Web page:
Season Opening- A time of Hope?
I have written on a few occasions recently about the new changes in both the USSF E and D license and the quality of the course updates. I remain convinced that the new courses are quality educational events that compare well to similar offerings from around the globe. Both the E and D course now include theory presentations on the concept of Periodization (athletic planning).
What may be considered odd about the periodization information presented is that all suggestions presented are done so with the assumption that our players are participating in only one sport, surviving only one training regime. All training cycles suggested are done so within a rhythm of one game a week and three practices, two games a week and two practices, two games a week and one practice and so forth. No training regimes are suggested for teams that play two games a day (NERP and Region 1) or three games a weekend, two on Saturday and one on Sunday. Rather than suggest solutions for this all too real and frightening situation the experts simply say, "Don’t do this".
When the discussion gets deeper and it is suggested that 90% of our players are multi-sport athletes with a variety of competitive games each weekend and a huge number of practices to get to throughout the week all discussion on training effect, rest and periodization simply ends. Coaches, parents and administrators alike simply bury their heads and plow on regardless.
We all need to have a basic understanding of the concepts of training effect, compensation, super compensation, recovery time and training load. I am hoping that the graphs below can help provide a fundamental understanding of the science involved.
Put simply the graph on the left explains that after intense physical activity a period of compensation (rest is required) so the body can repair and go again. When sufficient rest is allowed and intelligent planning involved a positive training and game rhythm can lead to an increase in physical performance.
Adaptation is the term given to how the body reacts to physical activity. As the graph illustrates with sufficient rest the body gets stronger. It is worth remembering in soccer terms that following a competitive game at u14 and above in which a player receives a good amount of playing time 72 hours of rest is required before the body can give maximum effort again.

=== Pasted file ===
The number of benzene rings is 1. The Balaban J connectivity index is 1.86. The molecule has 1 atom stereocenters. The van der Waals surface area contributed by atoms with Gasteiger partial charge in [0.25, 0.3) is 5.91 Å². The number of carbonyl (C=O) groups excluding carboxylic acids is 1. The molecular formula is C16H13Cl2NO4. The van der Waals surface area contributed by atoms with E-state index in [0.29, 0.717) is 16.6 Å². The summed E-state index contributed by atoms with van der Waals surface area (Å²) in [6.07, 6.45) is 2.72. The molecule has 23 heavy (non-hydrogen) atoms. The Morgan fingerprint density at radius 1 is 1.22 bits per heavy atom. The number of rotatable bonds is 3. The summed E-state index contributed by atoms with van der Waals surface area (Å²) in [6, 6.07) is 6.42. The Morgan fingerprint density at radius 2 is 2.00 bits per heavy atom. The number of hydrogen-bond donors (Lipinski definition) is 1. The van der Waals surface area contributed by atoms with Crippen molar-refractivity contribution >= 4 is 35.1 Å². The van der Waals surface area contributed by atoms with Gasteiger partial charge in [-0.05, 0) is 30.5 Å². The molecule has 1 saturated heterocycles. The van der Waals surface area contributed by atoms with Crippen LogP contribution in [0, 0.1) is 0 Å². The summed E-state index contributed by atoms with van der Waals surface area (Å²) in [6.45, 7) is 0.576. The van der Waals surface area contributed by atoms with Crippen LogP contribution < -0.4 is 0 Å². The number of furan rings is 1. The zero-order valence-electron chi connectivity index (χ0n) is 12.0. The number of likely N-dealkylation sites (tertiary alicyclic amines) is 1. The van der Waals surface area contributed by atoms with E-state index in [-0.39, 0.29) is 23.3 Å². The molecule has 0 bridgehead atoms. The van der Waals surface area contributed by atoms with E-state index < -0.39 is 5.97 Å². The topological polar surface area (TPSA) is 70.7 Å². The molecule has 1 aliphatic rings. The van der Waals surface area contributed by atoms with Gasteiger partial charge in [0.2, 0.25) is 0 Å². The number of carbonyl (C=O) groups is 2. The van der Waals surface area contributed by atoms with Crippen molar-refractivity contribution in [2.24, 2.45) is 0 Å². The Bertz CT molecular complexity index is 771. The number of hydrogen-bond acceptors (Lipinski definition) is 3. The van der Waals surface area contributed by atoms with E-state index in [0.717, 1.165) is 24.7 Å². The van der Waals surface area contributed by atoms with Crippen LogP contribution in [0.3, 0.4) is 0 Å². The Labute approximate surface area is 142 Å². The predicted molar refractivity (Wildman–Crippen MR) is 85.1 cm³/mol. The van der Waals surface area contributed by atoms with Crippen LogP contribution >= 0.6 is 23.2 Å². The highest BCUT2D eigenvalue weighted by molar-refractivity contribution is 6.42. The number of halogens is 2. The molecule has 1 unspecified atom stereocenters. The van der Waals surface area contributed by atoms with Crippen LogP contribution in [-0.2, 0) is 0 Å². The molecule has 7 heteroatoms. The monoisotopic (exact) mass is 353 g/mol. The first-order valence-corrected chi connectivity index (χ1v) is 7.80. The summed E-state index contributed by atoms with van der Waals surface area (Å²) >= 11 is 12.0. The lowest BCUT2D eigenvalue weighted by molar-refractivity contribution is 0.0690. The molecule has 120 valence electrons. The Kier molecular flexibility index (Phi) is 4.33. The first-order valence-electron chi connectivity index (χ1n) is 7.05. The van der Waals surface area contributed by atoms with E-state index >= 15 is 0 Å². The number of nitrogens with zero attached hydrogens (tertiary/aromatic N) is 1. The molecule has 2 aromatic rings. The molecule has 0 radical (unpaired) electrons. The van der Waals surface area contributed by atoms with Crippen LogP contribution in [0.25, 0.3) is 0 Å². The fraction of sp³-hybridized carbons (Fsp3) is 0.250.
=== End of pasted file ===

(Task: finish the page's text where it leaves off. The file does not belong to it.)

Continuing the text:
Unfortunately the opposite is also true. When we give the body insufficient time to rest and then ask it to compete or train again ..."over reaching" the body gets weaker and is less able to work at a high level. When this process is repeated week after week no one is certain what long term affects may be caused.
Like myself I hope that you find the rudimentary science involved at least a little interesting. I wonder what the Sports scientists will discover when there is sufficient research and evidence to publish what happens when a 13/14 year old player has a typical ENYYSA athletes schedule, train in two sports at least twice a week, participate in one school sport each season every day five days a week and then perform in a minimum of three competitive games each weekend. I do not know any player, parent or coach that is able to follow the 72 hour rule and I wish I understood why.
On behalf of the ENYYSA instructional team my top 10 wishes for all players this season:
- All remain healthy and enjoy each game.
- Develop a new skill or two this season.
- Be allowed to play without the fear of any mistake leading to yells from a coach or parent.
- Be allowed to make your own decisions within the game.
- Get sufficient rest to enjoy all your games at your best.
- Whether you win or lose leave your best on the field.
- Treat opponents, officials and teammates with respect and get the same in return.
- Learn one life lesson.
- Get to enjoy well planned developmentally appropriate training sessions.
- Learn to love sport a little more and have a coach that inspires you to play for life.